In Waterbury, police officers will often use breath testing machines called breathalyzers to test the blood alcohol concentration (BAC) of a person after they have been arrested for DUI. The way these machines work is that the subject will take a breath and exhale into a small mouthpiece, where the air travels into the device and passes through light.
The science that the breathalyzer is based upon is called “Henry’s Law,” which is the “mass of gas that dissolves in a definite volume of liquid which is directly proportional to the pressure of the gas provided that the gas doesn’t react with the solvent.” In other words, if a gas and a liquid are confined together in a container, the concentration of gas to air above the liquid is the same to the gas dissolved in that liquid.
One way to think of this is when blood containing alcohol is in a closed container. The alcohol will evaporate until the concentration in the air above the blood is equal to the concentration in the liquid. Henry’s constant is the ratio given to the blood in the human body to the air. This ratio is 2100:1. The average concentration of alcohol in a person’s blood is around 2100 times greater than the concentration in the air with it.
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Factors that Could Make Breath Testing Unreliable
This is a problem because there is no “normal” amount of blood to air equilibrium that can be used as a constant for every person. This is because every person has a different size, weight, and physical makeup than the next person. Because of this problem, scientists estimate that there is at least a 0.03% error in each breathalyzer due to the normal ratio being used as a constant in the device. This can make a big difference when attempting to charge someone with DUI.
A person’s body temperature can also greatly impact the results of a breathalyzer because blood alcohol concentration in the body can increase in percentage when the body temperature increases or decreases even slightly. Taking a large dose of aspirin can even affect the body temperature enough to alter the breathalyzer results. Other factors like diabetes, sickness, or medication can possibly be defenses to breathalyzer results.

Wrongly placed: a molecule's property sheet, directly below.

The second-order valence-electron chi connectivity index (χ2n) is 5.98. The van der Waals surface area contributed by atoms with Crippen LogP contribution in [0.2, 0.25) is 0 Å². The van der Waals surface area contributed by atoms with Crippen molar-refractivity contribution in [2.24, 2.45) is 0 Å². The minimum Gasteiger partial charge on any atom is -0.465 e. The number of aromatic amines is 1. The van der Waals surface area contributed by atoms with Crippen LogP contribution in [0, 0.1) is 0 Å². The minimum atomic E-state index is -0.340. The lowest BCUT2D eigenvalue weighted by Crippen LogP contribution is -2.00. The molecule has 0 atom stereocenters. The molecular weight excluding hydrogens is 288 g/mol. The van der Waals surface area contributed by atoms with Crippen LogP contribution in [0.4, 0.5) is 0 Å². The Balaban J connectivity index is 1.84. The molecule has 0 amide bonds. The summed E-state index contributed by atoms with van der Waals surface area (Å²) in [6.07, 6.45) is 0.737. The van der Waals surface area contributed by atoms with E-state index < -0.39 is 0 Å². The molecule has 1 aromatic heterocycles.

There are other factors that can seriously alter the accuracy of breathalyzer results. The most common defense is poor maintenance or improper calibration of the device. Improper calibration occurs when the calibration is not done correctly. To ensure accuracy, law enforcement have guidelines to follow.
The breath test must be properly calibrated and maintained at consistent, set intervals. The person administering the test must be trained and certified to ensure that the test is done correctly. The officer must also make sure that the subject has not burped, vomited, eaten, or smoked just before taking the test. Lastly, the breathalyzer test has to capture two reliable results in measurements that are within .02 of each other.
Connecticut has an implied consent law. It means that any person that gets behind the wheel implicitly consents to taking a breathalyzer test to test their blood alcohol level. Despite this law, citizens can still decline to take the test and face consequences such as automatic license suspension, rather than face possibly greater consequences of having breath test results admitted during a criminal court case.
A good DUI lawyer will be able to analyze a DUI case where there are breathalyzer results or a refusal and figure out what the best course of action is. If you have been arrested for a DUI in Waterbury, call Lady DUI to find out more.